This whole deal has folks so scared that it's like kids in a graveyard after watching a scary movie--they keep telling themselves back and forth that there are no ghosts--when the "ghost" of y2k is quite real, menacing and looming near. And no one wants to be "wrong"-not in their job, or in their dealings with family, or in their outlook of "what might be"-so they will continue to reassure themselves that no--it just CANNOT be, because I SAY SO. To follow on an earlier thread that has passed rapidly around the net, -I have looked out the window, and yes those are elephant tracks in the yard, those are piles of elephant dung, and by telling myself that there's probably an elephant, I can afford to be wrong--the evidence is such for me. Folks looking at the elephant signs, and convincing themselves because there has never been an elephant here before, that elephants cannot exist, that there just can't be an elephant--well, I guess they'll find out-the "signs" certainly look like an elephant to me. My preps and views will insure my safety--not doing them because of vague assurances by thoroughly untrustworthy large corporations and governments is just foolish. They have everything to lose by telling the truth, and nothing to gain. And individuals who base their reputations on being the end-all of "fixing" have a lot to lose as well, so, they just have to be right-they have no choice. I really don't see where any top level puter pro working and making large wads of dineros in "fixing" would ever just throw up his or her hands and go to the boss and say it's just hopeless--too little time, too interconnected, too many unknowns. They'd be fired on the spot, most likely, and shunned by their peers, and ridiculed and worse. They would have to admit that perhaps, just perhaps, their lifes work might be in vain, and no one can do that, it's just too hard. i can stand outside and look at it though, and see the elephant and it's not as threatening to me, it's just there, and I can deal with it.

I've been put in the position before, various jobs, where I was just flat out over my head. Sure I tried to muddle through, but eventually it just got to be too much. The y2k problem is, my opinion, of such an overwhelmingly large scale, that anyone who puts their trust in the "fixers", and ignores the very real dangers of the "fixers" being wrong-is just playing with fire and their families safety. Being a pro dgi just won't cut the mustard. I can afford to be wrong--absolutely no biggee for me--but dgi's, if wrong, will be putting everything they hold near and dear to the complete mercy of uncontrolled chaos. There is no managed chaos. The "system" works, or it doesn't. You car's engine works, or it doesn't. 99% of a car can be just dandy, and 1%, in any of a number of critical areas, will leave you a pedestrian. Our electric grid is already stretched to the max. Where I live we get advisories and dirty power on hot days. I already live in the land of the blinking 12's from power outtages. My phone line is so rotten, even with the repair guys out several times, that all I can squeek by with is a 19.2 connection. We get the hint of a snowflake and shelves in the stores are stripped bare that evening, of many critical items. A jury verdict 3,000 miles away turned a functioning city into a seething animal mass. No, I am NOT optimistic, not at all. I have never trusted "they", given "they's" past record. "They" is about to fall flat on their collective butts, and be run over by the vehicle of reality. But "they" cannot ever admit this, even unto themselves, because they would then have to admit that "they" are, after all, fallible. No corporation admits that they are wrong--they "settle out of court for an undisclosed sum without admitting guilt"--no government admits it's ever wrong--it just passes legislation absolving itself of blame for events that haven't even come to pass. Or it uses it's power to attack the accusers--with whatever weapons it might have. So far, from the gov and corporate "they's"--it's MY fault-because I'm a "food hoarder" or "I'm gonna cause a run on the banks" or I'm a "gun totin survivalist whacko"--why don't "they" just call me nigger or jew and be done with it? The mass media demonization is daily, and it's from the same "they's" who created, promoted, and lacked the ability to either fix or report truthfully on the problem that's now my fault. Well-"they" and their apologists and appeasers can byte me. It's an elephant, where elephants have never lived before. Ha!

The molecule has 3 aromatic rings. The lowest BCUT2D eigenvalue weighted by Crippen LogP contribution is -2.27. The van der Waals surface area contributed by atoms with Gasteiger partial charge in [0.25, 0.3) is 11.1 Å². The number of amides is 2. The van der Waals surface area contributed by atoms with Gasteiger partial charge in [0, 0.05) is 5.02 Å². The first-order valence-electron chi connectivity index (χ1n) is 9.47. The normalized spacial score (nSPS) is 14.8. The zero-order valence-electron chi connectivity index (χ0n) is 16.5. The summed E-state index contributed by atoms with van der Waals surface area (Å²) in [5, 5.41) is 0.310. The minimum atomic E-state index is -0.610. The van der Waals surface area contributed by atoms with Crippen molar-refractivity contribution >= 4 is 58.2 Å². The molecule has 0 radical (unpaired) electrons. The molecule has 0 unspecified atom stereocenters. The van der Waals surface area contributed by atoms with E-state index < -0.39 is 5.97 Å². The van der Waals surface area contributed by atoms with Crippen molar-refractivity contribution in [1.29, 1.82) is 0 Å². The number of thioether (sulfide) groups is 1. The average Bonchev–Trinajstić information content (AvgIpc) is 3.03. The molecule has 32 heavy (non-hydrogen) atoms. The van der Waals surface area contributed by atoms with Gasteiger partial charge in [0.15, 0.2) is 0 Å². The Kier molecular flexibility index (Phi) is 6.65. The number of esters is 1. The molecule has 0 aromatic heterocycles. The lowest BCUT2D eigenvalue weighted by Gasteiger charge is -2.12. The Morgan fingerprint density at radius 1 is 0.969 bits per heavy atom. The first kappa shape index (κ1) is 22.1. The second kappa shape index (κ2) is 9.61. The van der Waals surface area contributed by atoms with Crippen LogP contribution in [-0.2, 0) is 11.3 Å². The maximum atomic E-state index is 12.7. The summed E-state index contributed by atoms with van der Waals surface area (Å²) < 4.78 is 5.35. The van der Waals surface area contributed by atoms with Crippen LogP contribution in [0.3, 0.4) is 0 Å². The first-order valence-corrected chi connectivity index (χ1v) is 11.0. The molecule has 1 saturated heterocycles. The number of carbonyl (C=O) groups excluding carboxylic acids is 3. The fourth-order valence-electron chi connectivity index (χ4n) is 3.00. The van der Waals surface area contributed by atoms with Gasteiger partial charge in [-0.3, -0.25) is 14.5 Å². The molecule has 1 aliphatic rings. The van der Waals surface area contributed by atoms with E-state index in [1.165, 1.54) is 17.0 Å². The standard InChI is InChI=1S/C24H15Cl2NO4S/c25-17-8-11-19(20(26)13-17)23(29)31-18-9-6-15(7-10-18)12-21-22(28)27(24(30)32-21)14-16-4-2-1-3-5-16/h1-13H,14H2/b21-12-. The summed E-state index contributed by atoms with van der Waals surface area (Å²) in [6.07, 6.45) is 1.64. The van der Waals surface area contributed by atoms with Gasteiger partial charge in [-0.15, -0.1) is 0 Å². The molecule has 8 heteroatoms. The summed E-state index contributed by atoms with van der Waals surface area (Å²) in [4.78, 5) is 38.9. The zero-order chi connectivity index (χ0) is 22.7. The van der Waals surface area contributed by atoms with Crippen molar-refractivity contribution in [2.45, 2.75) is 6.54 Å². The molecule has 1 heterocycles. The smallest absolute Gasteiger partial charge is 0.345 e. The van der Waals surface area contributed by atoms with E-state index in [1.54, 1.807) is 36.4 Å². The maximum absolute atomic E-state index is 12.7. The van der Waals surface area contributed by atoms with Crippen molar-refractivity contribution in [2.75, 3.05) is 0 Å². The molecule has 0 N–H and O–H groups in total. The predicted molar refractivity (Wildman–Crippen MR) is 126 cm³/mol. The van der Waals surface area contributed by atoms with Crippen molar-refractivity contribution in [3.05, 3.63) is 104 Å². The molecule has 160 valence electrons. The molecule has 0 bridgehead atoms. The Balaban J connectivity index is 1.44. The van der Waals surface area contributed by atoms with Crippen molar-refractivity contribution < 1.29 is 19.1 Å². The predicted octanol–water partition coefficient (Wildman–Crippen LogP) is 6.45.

-- zog (zog@avana.net), April 14, 1999.

that was a good post zog.

-- a (a@a.a), April 14, 1999.

I keep following the money, the god of the corporations. Companies hate allocating funds for zero gain projects. According to budgets, many are far behind. Many have underestimated costs. They need more money. They were unaware of how much work was needed. The money says that they will not be ready. At this point, their god cannot save them. They have allowed time to become their enemy.

-- Mike Lang (webflier@erols.com), April 15, 1999.